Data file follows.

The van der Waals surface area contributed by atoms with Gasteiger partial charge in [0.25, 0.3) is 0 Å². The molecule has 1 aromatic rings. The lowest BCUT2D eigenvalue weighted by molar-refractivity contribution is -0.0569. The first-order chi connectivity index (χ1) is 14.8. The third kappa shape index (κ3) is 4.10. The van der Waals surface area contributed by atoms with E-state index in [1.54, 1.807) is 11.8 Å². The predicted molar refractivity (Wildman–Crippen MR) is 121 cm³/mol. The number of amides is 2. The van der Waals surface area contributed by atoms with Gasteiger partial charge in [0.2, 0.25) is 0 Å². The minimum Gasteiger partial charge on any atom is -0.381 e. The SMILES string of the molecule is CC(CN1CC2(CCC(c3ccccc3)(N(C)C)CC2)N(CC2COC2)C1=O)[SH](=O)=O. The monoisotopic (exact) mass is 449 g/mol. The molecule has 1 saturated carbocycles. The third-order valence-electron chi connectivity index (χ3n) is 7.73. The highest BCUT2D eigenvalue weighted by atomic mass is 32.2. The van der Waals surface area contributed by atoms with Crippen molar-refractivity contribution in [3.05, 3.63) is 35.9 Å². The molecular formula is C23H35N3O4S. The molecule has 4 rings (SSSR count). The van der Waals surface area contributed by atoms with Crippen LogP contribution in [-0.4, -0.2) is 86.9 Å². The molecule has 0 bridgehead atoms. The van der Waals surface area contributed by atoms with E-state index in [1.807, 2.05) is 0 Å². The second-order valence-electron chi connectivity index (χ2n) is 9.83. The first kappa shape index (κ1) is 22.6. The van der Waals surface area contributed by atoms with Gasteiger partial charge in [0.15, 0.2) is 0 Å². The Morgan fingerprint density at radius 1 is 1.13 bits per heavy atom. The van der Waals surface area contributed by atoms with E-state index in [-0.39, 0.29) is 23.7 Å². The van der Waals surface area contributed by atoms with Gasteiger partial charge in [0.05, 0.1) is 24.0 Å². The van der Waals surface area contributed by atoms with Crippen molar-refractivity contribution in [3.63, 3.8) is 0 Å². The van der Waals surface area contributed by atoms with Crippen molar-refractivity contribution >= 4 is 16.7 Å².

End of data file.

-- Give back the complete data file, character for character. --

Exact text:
The van der Waals surface area contributed by atoms with Gasteiger partial charge in [0.25, 0.3) is 0 Å². The molecule has 1 aromatic rings. The lowest BCUT2D eigenvalue weighted by molar-refractivity contribution is -0.0569. The first-order chi connectivity index (χ1) is 14.8. The third kappa shape index (κ3) is 4.10. The van der Waals surface area contributed by atoms with E-state index in [1.54, 1.807) is 11.8 Å². The predicted molar refractivity (Wildman–Crippen MR) is 121 cm³/mol. The number of amides is 2. The van der Waals surface area contributed by atoms with Gasteiger partial charge in [0.2, 0.25) is 0 Å². The minimum Gasteiger partial charge on any atom is -0.381 e. The SMILES string of the molecule is CC(CN1CC2(CCC(c3ccccc3)(N(C)C)CC2)N(CC2COC2)C1=O)[SH](=O)=O. The monoisotopic (exact) mass is 449 g/mol. The molecule has 1 saturated carbocycles. The third-order valence-electron chi connectivity index (χ3n) is 7.73. The highest BCUT2D eigenvalue weighted by atomic mass is 32.2. The van der Waals surface area contributed by atoms with Crippen molar-refractivity contribution in [3.05, 3.63) is 35.9 Å². The molecular formula is C23H35N3O4S. The molecule has 4 rings (SSSR count). The van der Waals surface area contributed by atoms with Crippen LogP contribution in [-0.4, -0.2) is 86.9 Å². The molecule has 0 bridgehead atoms. The van der Waals surface area contributed by atoms with E-state index in [1.807, 2.05) is 0 Å². The second-order valence-electron chi connectivity index (χ2n) is 9.83. The first kappa shape index (κ1) is 22.6. The van der Waals surface area contributed by atoms with Gasteiger partial charge in [0.15, 0.2) is 0 Å². The Morgan fingerprint density at radius 1 is 1.13 bits per heavy atom. The van der Waals surface area contributed by atoms with E-state index in [-0.39, 0.29) is 23.7 Å². The van der Waals surface area contributed by atoms with Gasteiger partial charge in [0.05, 0.1) is 24.0 Å². The van der Waals surface area contributed by atoms with Crippen molar-refractivity contribution in [3.63, 3.8) is 0 Å². The van der Waals surface area contributed by atoms with Crippen molar-refractivity contribution >= 4 is 16.7 Å².